The lesson for Solomon: Don’t become so consumed with a building that you neglect the Spirit that is present with you in the moment. May we not do the same today. God is with us.
The Tabernacle had a singular purpose, movement. It provided a way for a sinful and rebellious people to find peace with God, and move with him as his people. This came by way of regular atoning sacrifices made on behalf of individuals and the people. The sacrifices provided the means for the people to move towards God, in a literal sense, both physically and spiritually.
The temple would serve the same purpose in Jerusalem, atonement, worship, movement towards and with God.
This was God’s plan. It has always been his plan, to make a way for us to draw near to God. The tabernacle and the temple would point to an even grander plan, a more perfect and eternal way-Jesus!
“I am the way, the truth, and the life. No one moves towards the Father except through me.”-Jesus
“Then David said to his son Solomon, “Be strong and courageous, and act; do not fear nor be dismayed, for the LORD God, my God, is with you. He will not fail you nor forsake you until all the work for the service of the house of the LORD is finished.”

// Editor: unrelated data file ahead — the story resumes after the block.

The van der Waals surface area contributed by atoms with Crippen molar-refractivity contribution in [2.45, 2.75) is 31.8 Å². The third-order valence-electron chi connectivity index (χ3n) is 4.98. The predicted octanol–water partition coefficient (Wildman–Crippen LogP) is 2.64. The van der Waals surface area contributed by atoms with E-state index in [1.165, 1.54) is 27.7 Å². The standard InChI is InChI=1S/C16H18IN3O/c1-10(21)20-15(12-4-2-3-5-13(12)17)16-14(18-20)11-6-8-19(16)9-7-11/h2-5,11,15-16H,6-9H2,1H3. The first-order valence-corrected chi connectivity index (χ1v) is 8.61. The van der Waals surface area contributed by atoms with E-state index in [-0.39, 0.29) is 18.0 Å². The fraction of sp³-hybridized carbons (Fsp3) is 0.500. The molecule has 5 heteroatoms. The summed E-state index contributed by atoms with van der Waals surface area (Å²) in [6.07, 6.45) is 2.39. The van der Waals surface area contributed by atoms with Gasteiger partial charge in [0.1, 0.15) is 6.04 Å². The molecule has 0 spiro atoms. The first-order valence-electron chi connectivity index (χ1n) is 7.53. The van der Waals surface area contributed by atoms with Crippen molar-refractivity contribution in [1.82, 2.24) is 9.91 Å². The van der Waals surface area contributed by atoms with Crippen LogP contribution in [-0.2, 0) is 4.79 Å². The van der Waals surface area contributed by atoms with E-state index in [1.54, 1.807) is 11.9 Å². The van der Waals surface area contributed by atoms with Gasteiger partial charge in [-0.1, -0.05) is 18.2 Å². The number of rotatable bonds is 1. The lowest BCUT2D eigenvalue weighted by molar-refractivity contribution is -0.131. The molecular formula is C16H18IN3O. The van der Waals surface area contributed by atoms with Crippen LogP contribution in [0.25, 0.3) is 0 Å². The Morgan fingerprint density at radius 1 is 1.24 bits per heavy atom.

I love the language David uses to encourage and empower Solomon for this great task ahead.You must act AND God will be at work too. It has one of the great promises that we find throughout scripture.You will need to trust and do (act/work/disciple/baptize/teach) what God has called you to do AND God will provide His strength, wisdom, Holy encouragement, and constant presence.It’s a beautiful partnership that believers have with the Living God. We must do what we are called and commanded to do and God does what only He can do (produce Godly fruit from our efforts).
Matthew 28 “make disciples of all the nations, baptizing them in the name of the Father and the Son and the Holy Spirit, teaching them to observe all that I commanded you; and lo, I am with you always, even to the end of the age.”